World Bulletin / News Desk
Muslims and Jews see the new law as the “ban on halal food,” and therefore, interference into the freedom of religion. ‘Danish Halal’ a body representing 53 Muslim organizations including the Islamic Community in Denmark started a petition against the law, and expects to garner some 20,000 signatures against the introduction of the law.
The Jewish Society in Denmark also reacted to the new regulation, which they say is politically motivated and a decision based on anti-minority sentiments.
Monday’s law entered into force following the killing of a healthy 18-month giraffe in Copenhagen zoo despite worldwide protests and condemnation. The giraffe was declared inappropriate for breeding purposes because his genes were deemed “too common.”
Food, Agriculture and Fisheries Minister Dan Jorgensen defended the new law saying “animal rights precedes religious beliefs.”
Jorgensen explained that slaughter is not normally conducted without anesthetizing in Denmark and the new law only legalized the ongoing practice, stressing that such a law is also in force in Sweden and Norway and has no interference in religion.
In late 2013, a draft law was first proposed in Denmark after a 2012 mandate that legalizes slaughter according to religious practices. The then-Danish food minister, Karen Haekkerup, became Justice Minister in 2013 and introduced the draft law which Jorgensen continued to work on.
Doha News quote:
Several Qatar-based Islamic scholars have spoken out about the decision, raising concerns not just about meat exported from Denmark to Qatar, but also imports from other European countries. Muawafi Mohamemd Azb told the Peninsula:
“Denmark’s decision represents a dangerous shift that Muslims should take seriously. They have to oppose this decision and convince European countries exporting meet to Arab world to respect Muslims’ values and religion, because Islam clearly states that eating dead animals is haram.”
Meanwhile, another scholar, Abdussalam Al Basyouni, told the paper that he was concerned about halal meat slaughtered in other Western countries, as, he argued, there was “no proper monitoring” to ensure this meat was always produced according to strict Islamic principles.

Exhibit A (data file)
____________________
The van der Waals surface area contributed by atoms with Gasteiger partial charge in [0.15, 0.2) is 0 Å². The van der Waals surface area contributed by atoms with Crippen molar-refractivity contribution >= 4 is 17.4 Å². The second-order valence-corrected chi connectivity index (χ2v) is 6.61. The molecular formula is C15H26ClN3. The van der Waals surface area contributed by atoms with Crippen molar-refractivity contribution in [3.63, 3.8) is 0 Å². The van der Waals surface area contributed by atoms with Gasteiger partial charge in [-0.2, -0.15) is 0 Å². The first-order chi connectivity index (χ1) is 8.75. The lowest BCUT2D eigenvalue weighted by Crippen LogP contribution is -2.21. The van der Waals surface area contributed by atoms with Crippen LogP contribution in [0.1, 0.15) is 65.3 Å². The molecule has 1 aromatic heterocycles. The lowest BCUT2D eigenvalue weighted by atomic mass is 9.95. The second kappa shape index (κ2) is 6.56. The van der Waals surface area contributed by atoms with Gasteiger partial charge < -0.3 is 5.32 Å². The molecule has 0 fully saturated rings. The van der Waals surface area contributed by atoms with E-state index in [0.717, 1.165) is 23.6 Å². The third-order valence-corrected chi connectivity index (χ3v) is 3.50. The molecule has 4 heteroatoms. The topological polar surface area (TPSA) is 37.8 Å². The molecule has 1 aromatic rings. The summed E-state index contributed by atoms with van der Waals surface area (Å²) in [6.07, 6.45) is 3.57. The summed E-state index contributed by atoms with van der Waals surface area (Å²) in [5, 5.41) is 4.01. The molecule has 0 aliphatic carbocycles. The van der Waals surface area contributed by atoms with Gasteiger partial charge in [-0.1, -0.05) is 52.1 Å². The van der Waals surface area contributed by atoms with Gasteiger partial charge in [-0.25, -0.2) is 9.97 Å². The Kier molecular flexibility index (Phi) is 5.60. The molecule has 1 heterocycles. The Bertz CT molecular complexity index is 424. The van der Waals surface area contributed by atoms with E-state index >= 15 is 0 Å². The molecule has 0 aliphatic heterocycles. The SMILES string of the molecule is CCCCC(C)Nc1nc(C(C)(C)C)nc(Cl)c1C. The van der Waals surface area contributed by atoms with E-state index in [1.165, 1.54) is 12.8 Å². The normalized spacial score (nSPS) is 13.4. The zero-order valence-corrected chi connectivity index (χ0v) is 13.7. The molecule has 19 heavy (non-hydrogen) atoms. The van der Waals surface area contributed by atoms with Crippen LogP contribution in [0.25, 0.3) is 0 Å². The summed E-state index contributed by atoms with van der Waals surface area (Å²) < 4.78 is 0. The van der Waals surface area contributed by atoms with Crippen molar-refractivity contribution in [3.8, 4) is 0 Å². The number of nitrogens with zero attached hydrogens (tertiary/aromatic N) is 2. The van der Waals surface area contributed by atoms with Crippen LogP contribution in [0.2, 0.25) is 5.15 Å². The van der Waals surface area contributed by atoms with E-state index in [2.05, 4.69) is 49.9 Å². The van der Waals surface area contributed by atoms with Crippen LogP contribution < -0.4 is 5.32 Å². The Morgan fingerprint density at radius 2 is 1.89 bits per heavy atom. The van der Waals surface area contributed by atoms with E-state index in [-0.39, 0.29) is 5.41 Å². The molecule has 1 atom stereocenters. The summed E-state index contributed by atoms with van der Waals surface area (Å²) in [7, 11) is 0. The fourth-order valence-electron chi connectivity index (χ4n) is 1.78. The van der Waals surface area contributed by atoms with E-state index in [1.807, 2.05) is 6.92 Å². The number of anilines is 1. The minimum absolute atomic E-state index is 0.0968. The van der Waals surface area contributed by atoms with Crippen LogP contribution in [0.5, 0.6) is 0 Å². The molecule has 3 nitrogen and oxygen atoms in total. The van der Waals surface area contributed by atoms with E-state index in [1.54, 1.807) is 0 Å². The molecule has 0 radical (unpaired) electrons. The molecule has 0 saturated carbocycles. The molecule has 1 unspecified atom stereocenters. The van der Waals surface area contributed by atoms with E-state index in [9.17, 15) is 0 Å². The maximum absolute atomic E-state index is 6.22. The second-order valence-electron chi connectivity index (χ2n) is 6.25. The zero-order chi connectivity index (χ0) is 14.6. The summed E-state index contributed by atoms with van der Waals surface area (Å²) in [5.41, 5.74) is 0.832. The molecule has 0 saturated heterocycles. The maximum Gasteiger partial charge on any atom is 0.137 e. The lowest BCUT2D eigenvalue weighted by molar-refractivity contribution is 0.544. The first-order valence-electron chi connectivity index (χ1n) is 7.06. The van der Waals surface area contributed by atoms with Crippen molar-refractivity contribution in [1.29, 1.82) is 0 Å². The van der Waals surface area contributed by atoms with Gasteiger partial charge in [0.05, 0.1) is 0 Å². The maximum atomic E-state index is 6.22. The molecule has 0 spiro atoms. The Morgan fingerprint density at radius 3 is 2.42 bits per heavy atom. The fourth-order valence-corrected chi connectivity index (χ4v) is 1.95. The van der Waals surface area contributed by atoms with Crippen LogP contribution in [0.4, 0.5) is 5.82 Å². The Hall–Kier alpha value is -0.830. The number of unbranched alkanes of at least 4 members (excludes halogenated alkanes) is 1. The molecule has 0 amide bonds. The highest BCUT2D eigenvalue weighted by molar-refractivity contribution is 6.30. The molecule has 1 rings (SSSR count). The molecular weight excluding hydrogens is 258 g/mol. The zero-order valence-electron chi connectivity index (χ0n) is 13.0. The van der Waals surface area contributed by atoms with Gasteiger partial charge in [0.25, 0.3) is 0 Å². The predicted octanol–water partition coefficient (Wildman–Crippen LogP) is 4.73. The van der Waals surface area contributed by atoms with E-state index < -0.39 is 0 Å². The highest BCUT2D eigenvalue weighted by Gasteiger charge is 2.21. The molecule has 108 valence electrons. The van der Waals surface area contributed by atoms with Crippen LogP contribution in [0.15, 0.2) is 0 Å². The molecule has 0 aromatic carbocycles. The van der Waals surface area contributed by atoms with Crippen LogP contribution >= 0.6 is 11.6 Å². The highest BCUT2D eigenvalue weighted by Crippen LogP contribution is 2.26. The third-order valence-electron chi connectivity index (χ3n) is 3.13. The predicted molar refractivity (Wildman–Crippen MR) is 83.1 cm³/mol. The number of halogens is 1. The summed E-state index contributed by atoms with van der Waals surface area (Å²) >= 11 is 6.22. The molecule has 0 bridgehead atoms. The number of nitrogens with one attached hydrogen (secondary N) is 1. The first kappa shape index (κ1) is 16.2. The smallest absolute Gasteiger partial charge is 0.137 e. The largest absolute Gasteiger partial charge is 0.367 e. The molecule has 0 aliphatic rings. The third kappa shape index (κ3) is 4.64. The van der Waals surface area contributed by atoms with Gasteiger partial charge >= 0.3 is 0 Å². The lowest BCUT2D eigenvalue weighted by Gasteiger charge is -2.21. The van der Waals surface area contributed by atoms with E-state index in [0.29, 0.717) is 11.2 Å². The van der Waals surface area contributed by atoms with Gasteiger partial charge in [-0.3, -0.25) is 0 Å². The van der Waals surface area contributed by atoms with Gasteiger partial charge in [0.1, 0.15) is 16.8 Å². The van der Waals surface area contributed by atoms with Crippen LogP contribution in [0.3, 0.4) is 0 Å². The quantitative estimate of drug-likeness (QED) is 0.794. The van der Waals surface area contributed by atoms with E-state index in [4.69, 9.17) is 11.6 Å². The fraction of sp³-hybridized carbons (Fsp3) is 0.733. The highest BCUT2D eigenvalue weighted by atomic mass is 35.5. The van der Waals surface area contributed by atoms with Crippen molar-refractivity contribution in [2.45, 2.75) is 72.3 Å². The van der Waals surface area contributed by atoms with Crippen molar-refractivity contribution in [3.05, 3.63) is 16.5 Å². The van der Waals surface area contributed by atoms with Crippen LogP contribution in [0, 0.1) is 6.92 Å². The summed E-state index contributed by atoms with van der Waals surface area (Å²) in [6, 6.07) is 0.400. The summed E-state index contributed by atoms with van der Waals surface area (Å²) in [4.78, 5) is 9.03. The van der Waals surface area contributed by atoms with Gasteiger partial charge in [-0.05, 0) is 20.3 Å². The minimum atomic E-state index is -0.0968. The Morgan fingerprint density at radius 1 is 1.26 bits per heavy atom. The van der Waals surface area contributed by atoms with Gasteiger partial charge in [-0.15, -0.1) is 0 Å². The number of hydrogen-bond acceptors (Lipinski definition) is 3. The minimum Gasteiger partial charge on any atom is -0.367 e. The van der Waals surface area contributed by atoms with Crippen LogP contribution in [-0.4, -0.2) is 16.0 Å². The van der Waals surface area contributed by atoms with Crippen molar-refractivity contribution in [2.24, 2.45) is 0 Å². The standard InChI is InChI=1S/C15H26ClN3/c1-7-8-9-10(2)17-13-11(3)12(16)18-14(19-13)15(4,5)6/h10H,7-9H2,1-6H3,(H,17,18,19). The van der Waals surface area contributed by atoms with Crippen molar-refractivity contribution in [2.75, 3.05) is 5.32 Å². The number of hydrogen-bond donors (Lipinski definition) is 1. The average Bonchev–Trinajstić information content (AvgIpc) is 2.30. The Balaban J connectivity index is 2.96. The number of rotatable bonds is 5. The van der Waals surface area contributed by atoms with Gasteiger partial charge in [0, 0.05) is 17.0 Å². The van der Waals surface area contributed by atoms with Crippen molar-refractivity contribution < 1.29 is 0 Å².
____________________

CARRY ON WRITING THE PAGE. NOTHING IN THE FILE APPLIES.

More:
The scholars have asked Qatar’s authorities to be “cautious” about all meat imported from Denmark.
Official Statement from the Ministry of Food, Agriculture and Fisheries:
Halal slaughter remains legal in Denmark
The slaughter of animals according to Islamic precepts remains legal in Denmark, as long as the animal is stunned first. Minister for Food, Agriculture and Fisheries Dan Jørgensen stresses that such slaughter is still legal in Denmark.
“To eliminate all doubt, let me make it clear that slaughter according to Islamic precepts is still permitted in Denmark. This is not changing. It is important for the Danish government that everybody in Denmark can purchase meat slaughtered according to Islamic precepts without coming into conflict with their religious beliefs,” says Dan Jørgensen.
A new executive order takes effect today, requiring the stunning of animals before slaughter according to religious precepts. The slaughter of animals according to the halal method remains legal, as long as the animal is stunned first.
“No slaughter without pre-stunning has been registered in Denmark in the last ten years. It is still permitted to import meat slaughtered without pre-stunning. And a very large amount of Danish meat has been – and will continue to be – halal slaughtered, with the animal stunned right before slaughter,” says Minister for Food, Agriculture and Fisheries Dan Jørgensen.
With the new executive order, Denmark follows in the wake of a number of European countries with similar regulations requiring the stunning of animals before slaughter.